Land of the dead


It is only in the land of the dead where things remain entirely the same. In the world of the living, things change; and the living must continually change in order to adapt to their environment.

A few weeks ago, there was a radio interview in which some tobacco farmers in Kasungu declared that they will never stop growing tobacco unless government should tells them to. These remarks come in the wake of a series of poor market seasons for the touted green gold.

Perhaps the most known use of tobacco is smoking, but there are other uses that may not be obvious to many. Extracts from tobacco are also used as active ingredients in insect repellants, gardening products and medical drugs.


However, due to the international outcry against smoking the demand for tobacco is reducing. Basically, countries that produce tobacco laden products such as insecticides would rather buy tobacco from their local farmers than buy from Malawi.

The growing opposition to the use of tobacco and its products within human environments has led to countries like Bhutan imposing a ban and harsh penalties on growing, producing and selling tobacco and its related products; and whether or not to ban the use of tobacco products in many countries across Europe and America.

It is therefore less surprising that the market for tobacco is doing badly, even as the farmers themselves acknowledged before making their audacious statements. At the same time, due to excellent market performance of the crop in the past, many farmers and opportunists have joined the trade leading to overproduction.


One thing that is clear is that tobacco is not a main food crop; it is a cash crop. By definition, a cash crop is a crop that is grown to generate money out of. Producing cash crops is a business, where the farmer invests an amount of money expecting a profit.

In business, if a product is not doing well on the market, the producer may have to abandon the product or reposition themselves.

The only conclusion one can draw from these farmers is that they regard tobacco farming as an obligation to the state rather than a business activity. Regardless of the diminishing returns for their endeavours they do not see a reason to change.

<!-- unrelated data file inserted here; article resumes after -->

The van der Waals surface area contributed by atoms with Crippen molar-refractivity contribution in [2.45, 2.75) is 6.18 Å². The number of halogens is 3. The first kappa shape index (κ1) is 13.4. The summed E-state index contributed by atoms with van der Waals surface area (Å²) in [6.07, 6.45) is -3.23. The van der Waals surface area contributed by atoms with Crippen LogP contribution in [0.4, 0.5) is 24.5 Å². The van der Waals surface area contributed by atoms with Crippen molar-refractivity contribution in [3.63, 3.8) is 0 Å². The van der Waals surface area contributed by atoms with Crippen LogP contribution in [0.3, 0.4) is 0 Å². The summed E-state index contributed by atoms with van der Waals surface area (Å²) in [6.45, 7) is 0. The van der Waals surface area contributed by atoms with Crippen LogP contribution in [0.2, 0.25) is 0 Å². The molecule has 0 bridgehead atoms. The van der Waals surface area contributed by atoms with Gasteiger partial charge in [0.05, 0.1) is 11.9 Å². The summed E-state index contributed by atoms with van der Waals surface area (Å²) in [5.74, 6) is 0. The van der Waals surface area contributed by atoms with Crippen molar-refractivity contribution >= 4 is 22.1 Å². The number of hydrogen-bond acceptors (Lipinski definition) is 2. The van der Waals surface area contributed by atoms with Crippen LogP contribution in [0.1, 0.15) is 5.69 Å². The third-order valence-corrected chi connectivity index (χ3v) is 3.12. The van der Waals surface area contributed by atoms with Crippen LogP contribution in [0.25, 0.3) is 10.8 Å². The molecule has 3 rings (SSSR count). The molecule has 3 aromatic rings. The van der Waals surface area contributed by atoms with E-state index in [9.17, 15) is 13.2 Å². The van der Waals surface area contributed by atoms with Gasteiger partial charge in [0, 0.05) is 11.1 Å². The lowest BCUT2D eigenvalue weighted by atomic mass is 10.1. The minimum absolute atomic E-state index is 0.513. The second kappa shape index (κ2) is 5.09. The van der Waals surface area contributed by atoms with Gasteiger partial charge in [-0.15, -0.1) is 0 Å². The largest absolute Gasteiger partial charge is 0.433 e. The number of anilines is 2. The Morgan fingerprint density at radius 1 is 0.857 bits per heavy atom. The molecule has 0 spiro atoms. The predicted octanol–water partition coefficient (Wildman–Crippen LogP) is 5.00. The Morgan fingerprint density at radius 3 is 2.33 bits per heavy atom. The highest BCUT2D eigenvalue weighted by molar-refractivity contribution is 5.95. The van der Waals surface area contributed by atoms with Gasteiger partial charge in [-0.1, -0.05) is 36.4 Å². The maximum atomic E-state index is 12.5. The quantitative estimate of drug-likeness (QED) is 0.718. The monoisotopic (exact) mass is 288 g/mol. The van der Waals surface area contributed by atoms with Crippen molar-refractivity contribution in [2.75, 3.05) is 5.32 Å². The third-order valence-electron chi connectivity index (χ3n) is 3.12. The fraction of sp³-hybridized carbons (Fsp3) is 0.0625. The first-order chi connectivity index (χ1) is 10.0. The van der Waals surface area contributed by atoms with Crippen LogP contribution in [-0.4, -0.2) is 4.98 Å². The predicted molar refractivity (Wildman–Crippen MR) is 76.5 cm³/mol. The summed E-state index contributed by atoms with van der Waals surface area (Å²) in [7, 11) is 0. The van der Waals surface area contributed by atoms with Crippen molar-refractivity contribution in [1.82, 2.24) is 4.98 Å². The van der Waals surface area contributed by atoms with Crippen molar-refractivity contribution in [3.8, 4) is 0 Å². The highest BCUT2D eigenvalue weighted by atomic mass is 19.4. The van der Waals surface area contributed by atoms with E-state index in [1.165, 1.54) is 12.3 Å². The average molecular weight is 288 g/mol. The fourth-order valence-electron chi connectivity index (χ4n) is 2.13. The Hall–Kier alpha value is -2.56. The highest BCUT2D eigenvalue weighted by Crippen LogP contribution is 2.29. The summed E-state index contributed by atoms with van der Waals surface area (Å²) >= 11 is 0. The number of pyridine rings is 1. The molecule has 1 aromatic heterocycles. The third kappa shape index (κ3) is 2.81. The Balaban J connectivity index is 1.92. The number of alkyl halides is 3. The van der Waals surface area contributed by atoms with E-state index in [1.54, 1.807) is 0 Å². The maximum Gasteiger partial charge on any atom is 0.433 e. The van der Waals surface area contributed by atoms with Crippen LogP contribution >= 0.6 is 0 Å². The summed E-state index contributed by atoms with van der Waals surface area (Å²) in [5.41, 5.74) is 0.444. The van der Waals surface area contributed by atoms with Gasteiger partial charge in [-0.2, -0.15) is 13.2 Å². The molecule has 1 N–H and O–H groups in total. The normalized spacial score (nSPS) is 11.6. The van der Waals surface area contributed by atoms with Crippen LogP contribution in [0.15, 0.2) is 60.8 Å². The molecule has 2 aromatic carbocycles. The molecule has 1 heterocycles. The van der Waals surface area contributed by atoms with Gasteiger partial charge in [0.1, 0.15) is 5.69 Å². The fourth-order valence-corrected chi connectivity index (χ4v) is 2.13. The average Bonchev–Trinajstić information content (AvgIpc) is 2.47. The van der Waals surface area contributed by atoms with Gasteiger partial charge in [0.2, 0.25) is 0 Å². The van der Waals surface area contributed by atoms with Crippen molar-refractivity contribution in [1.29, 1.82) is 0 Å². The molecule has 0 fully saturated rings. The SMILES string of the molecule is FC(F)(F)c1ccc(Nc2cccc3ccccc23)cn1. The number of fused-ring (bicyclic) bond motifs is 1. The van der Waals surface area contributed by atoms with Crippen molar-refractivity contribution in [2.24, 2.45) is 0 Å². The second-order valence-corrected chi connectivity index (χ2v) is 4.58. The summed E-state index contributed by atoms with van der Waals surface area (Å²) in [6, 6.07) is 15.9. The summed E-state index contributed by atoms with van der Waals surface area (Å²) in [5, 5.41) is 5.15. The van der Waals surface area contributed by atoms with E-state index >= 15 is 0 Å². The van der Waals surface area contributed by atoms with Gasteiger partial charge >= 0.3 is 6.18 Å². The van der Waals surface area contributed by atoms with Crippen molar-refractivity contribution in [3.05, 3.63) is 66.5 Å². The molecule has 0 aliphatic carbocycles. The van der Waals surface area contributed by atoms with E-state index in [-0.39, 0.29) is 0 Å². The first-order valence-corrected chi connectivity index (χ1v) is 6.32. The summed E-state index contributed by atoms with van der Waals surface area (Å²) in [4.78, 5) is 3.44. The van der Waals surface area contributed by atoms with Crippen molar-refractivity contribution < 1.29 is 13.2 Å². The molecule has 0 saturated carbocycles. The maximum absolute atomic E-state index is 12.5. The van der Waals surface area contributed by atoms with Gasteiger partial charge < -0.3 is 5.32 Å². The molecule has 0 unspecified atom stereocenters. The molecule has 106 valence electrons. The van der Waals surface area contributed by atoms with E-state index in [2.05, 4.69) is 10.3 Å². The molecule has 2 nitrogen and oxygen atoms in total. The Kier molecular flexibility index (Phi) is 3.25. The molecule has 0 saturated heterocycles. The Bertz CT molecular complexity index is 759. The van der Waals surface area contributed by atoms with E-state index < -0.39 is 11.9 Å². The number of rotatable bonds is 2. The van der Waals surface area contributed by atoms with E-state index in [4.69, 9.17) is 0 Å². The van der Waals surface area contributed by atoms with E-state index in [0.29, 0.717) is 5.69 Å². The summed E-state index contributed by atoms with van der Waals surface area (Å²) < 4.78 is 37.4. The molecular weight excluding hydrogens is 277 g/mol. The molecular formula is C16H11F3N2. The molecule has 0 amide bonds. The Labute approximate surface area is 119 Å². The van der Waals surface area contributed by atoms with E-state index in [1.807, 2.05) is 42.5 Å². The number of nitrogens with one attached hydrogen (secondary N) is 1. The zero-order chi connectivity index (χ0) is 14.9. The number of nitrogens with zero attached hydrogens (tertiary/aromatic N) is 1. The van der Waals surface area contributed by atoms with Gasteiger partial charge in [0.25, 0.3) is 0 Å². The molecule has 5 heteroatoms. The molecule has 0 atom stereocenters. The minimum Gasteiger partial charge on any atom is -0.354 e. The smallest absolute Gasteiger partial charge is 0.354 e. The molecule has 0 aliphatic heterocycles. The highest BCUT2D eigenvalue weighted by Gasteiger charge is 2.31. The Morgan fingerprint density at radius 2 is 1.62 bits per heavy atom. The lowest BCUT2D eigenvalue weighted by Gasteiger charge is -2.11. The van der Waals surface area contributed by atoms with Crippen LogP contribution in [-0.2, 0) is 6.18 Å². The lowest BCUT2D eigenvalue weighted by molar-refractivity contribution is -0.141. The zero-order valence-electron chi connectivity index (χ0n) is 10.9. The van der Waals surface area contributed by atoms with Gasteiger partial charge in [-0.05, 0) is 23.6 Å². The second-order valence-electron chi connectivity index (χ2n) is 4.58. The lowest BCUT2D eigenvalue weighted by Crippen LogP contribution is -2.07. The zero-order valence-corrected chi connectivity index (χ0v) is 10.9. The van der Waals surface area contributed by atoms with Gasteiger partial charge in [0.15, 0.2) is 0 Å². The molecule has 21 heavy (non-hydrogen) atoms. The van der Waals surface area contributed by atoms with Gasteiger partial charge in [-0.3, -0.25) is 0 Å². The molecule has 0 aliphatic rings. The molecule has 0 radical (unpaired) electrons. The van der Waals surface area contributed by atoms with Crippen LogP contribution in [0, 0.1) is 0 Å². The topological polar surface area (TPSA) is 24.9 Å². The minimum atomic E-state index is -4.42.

On the same matter, government did speak last week through the Minister of Agriculture, George Chaponda. Chaponda is quoted by the media as saying that Malawi cannot stop growing tobacco because there is no substitute crop to replace tobacco as forex earner.

Who prescribed that a country’s forex earner should be a crop? After all, isn’t agriculture the production sector that produces raw materials for manufacturing? And don’t manufactured products fetch higher market prices than raw materials? Should Malawi therefore stay its mind on selling raw materials and not consider adding value to its produce through manufacturing?

On tobacco as the forex earner, does government intend to earn forex at the expense of farmers? The issue here is that tobacco farmers do not make profits equivalent to the level of investment, they are losing out. It was better if they had grown maize in their arable lands, for then they would have food.

They grew tobacco instead, and they have no food and no money to buy food; and yet the price of maize went up 127 percent. Come the growing season, these same farmers will still need to buy farm inputs that are continually on the rise.

Furthermore, according to statements made at the commemoration of the tobacco growers’ day, where Chaponda made his remarks, the tobacco control body intends to cut the number of tobacco growers to about 30 percent of the current number.

If government knows no alternative crop for these farmers to grow; and if the farmers know no other crop unless that which government would advise, then the farmers have no future unless they or their government make decisive changes. Changes which they currently refuse to make.

But such is the attitude of Malawians not only in tobacco farming but many other issues. Government and its people must be brought back to the real world; for only then will they realize the need for adaptive adjustments.

Government pushes for high enrolment in schools without recruiting more teachers or building classroom blocks, and then gets angry when the media only reports a failing education system.

The Malawi Government embarks on a rural electrification program without planning for increased generation capacity, who should take the hit for the failure?

The utility suppliers, electricity corporation and water boards, have waited too long to increase their capacity up to the point that blackouts and dry taps are the order of the day.

Many Malawians continue to solely rely on producing maize as a staple food crop, even though maize alone is proving to be insufficient. While maize is an important food crop for Malawians, it currently needs to be supplemented with other food sources.

Some cultural enthusiasts refuse to let go of evidently harmful cultural practices that expose society to social and health harms. Even political leaders refuse to adjust their conveniences to match the current socio-economic situation.

Voters refuse to let the chaff go, even though experience shows very high levels of failure, they will vote them right back into office.

Malawians, at all levels, refuse to make changes; it’s like living in the land of the dead.

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